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Current alternatives to ACA would negatively affect rural behavioral health care

The Robert Wood Johnson Foundation released a report last week that said the American Health Care Act, which is being considered by the U.S. Congress to replace the current Affordable Care Act, could reduce access to mental health care, substance...

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The Robert Wood Johnson Foundation released a report last week that said the American Health Care Act, which is being considered by the U.S. Congress to replace the current Affordable Care Act, could reduce access to mental health care, substance abuse treatment and parity of insurance protections.

Parity protections guarantee that behavioral health care insurance coverage is the same as for all medical conditions, including those that were pre-existing prior to purchasing health care insurance. Parity protections were partially implemented by passage of the Paul Wellstone and Pete Domenici Mental Health Parity and Addiction Act of 2008 and extended by passage of the ACA in 2010, also known as Obamacare.

Prior to 2008, about two-thirds of rural insurance-holders with employee sponsored or personally paid insurance plans had limits on outpatient behavioral health care coverage. Many farmers, ranchers, agricultural workers and their families who needed professional behavioral health care the most, like those with chronic conditions such as recurring depression, bipolar disorder and neurological injuries, were excluded; they sometimes avoided treatment because of the high costs.

The ACA fixed these problems. Replacement of the ACA with the AHCA and President Donald Trump's health care budget proposal would largely reduce health care insurance coverage among the rural and agricultural populations in general, including behavioral health care insurance coverage.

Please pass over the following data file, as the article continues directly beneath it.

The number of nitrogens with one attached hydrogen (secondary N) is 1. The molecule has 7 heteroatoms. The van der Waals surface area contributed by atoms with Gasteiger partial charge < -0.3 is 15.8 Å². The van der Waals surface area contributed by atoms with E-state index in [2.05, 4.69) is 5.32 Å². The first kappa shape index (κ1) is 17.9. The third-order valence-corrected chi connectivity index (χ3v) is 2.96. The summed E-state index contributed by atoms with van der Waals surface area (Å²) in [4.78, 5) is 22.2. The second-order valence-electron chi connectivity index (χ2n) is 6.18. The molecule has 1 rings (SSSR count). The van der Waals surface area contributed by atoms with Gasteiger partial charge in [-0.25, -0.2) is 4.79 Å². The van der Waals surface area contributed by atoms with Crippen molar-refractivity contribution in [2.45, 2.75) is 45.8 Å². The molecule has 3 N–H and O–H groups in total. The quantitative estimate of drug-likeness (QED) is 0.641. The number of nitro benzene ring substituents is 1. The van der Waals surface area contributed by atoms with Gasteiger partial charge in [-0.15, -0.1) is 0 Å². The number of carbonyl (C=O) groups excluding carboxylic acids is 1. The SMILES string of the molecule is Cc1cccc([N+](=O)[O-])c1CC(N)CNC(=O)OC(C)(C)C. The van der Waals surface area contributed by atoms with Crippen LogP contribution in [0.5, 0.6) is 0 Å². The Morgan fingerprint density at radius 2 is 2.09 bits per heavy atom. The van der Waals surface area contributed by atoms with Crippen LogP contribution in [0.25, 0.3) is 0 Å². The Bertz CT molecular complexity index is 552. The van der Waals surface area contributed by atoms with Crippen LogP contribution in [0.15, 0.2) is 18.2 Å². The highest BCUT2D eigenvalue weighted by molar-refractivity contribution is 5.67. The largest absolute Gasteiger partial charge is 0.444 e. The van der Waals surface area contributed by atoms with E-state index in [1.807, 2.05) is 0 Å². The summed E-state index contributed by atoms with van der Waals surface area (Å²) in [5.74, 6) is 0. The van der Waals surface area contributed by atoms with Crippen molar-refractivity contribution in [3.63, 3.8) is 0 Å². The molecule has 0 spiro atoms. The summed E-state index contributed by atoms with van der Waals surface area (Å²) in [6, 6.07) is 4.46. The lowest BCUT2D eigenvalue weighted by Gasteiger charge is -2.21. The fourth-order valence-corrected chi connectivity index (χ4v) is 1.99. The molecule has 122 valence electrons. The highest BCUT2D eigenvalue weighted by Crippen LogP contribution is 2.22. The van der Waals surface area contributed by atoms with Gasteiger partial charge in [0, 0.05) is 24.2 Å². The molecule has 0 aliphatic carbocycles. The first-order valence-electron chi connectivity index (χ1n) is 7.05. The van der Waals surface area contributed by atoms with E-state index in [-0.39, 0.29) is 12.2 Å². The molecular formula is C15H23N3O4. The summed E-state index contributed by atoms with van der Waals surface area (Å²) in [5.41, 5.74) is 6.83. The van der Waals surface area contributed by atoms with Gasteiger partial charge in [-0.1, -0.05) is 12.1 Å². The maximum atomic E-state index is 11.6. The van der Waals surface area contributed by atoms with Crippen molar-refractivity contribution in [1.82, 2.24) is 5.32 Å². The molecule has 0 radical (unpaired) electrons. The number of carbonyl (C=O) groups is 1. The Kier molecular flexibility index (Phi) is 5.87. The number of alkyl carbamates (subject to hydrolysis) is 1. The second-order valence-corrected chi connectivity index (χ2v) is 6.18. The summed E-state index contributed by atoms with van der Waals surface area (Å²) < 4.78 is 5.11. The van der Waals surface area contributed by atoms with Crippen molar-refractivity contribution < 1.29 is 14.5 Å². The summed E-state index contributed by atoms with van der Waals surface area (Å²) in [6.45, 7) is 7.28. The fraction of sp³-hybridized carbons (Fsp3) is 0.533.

The people involved in agriculture - and all residents of rural areas for that matter - need to know relevant information that could eventually affect their capacity to obtain desired health care insurance, especially for behavioral health care. This article is aimed at providing information without any intended political bias, while making behavioral health care more understandable and acceptable, as well as accessible and culturally appropriate for agricultural people and other rural residents.

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The ACA needs fixing, but the AHCA and President Trump's health care plans are not the answers to what needs to be done. If either is implemented as currently proposed, the nonpartisan Congressional Budget Office estimated in late March that 8 percent of the insured people in the entire U.S. (about 24 million people), and a somewhat larger percentage of rural residents, would lose their health insurance coverage.

The nonpolitical Robert Wood Johnson Foundation says rural America, where most of the U.S. agricultural population reside, has a greater share of the poor and unemployed than urban and suburban areas of the country.

Rural hospitals would struggle to remain open even more than they are currently, says the National Rural Health Association, which is opposed to both the AHCA and President Trump's budget proposal in their present forms.